Posts Tagged ‘liberalism’

Working in Wisconsin.

25. February 2011

Last week I had three tests and a mock trial tournament that I had to attend to, so I was somewhat out of the loop, merely breezing past most headlines in my RSS reader and largely skipping the first section of the Wall Street Journal, opting to go straight for the Money & Investing section. What I did manage to see was about Libya and Egypt for the most part. I had heard a little about what’s happening in Wisconsin from the guys at BoingBoing and while their coverage was rather tilted, it was still informative.

I took some time today to read up on what’s been going on. Wisconsin has no money for its public sector unions and the union members don’t want to lose their awesome benefit packages, which is understandable, as they have negotiated a rather sweet deal for themselves.

The following video was brought to my attention by the folks at Reason and created by the Heritage Foundation.

Now, obviously it’s slightly biased as it is from Heritage, but I think that the union supporters were given a reasonably fair chance to make their points. I noticed a few things in the videos that made me snicker, like the repeated references to Nazi Germany, the “Care about educators like they care for your children” signs and the prevailing “Us vs. The World” mentality exhibited by the union supporters and members.

The simple truth is this: this is both a union-busting bill and a budget bill. Of course the governor wants to bust the unions; they’re horribly inefficient, expensive and powerful and to boot, their ideology is largely homogeneous, which is a problem come election time. That they are inefficient and expensive are a large part of the budget problem, and to help bring the budget into line, things must be done to cut spending, which includes cutting union expenses.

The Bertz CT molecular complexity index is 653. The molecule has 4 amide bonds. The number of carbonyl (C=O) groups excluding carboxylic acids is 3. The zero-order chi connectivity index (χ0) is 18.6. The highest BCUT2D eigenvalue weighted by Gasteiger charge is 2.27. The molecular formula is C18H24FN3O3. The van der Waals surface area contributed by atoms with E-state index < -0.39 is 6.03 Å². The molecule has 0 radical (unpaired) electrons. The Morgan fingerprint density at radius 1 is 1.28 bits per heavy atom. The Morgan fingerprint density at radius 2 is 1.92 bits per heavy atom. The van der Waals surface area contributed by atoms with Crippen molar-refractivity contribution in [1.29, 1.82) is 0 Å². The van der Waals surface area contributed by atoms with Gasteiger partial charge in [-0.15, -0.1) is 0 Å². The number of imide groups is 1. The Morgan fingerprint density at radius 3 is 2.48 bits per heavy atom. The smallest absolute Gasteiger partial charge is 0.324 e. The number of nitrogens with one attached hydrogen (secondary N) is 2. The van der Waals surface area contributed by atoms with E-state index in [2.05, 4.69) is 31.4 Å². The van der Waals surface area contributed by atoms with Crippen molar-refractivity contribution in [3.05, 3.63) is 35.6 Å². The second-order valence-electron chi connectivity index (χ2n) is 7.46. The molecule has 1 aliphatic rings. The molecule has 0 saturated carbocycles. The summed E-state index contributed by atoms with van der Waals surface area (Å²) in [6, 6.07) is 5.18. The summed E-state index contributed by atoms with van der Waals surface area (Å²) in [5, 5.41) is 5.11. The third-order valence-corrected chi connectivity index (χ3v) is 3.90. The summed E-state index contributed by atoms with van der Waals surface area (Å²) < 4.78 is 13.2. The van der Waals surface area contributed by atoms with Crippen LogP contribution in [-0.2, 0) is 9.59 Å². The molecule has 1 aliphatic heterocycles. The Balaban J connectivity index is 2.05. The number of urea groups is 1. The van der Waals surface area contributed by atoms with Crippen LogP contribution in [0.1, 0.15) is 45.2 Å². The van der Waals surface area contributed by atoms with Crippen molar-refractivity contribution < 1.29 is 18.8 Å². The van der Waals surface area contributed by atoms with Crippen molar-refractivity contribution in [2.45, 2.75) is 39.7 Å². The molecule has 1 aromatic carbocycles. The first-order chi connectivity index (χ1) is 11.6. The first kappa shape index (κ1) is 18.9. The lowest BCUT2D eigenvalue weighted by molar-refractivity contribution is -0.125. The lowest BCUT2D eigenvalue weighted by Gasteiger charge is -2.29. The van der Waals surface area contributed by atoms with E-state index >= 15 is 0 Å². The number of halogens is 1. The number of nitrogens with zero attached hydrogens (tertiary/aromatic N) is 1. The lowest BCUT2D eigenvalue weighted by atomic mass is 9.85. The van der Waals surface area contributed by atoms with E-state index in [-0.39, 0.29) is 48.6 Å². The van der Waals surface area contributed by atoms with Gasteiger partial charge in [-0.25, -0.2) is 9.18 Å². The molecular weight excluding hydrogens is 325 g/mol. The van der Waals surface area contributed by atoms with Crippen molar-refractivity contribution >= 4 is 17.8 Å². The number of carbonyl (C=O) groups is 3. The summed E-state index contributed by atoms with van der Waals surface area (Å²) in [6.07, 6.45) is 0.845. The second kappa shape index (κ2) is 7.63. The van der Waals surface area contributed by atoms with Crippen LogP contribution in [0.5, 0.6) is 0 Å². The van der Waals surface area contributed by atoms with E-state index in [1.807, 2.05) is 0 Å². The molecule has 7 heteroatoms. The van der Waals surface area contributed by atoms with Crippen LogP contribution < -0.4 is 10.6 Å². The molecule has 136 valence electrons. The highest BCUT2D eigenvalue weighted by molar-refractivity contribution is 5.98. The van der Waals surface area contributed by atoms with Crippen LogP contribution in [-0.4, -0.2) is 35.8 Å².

The governor doesn’t want to cut spending on the unions because he hates the union members, he’s doing it because he can’t afford to do anything else. If he doesn’t cut union expenses, then he’ll have to cut from other budgets, and no one wants to see reduced budgets for state highway maintenance or education or whatever else state governments do that most people actually like. (As a libertarian, I have trouble naming any state programs that I wouldn’t mind seeing cut, either marginally or in their entirety. Use your imagination for this bit if you don’t mind.)

I just don’t see why teachers and postal workers and the like need collective bargaining. I really don’t understand it. If a teacher can’t teach, why should they keep their job? What is it about working for the government that changes the broadest requirements for keeping one’s job: being able to do that job? Teachers are, as they claim, some of the most important people in societies; the information they give to kids effectively shapes the future. They might ought to get more money for what they do, and if we privatized the system, I’d wager that they actually would. The trade-off, though, is that they would have to produce results that justify that extra money, and they might not have a job if they’re bad enough.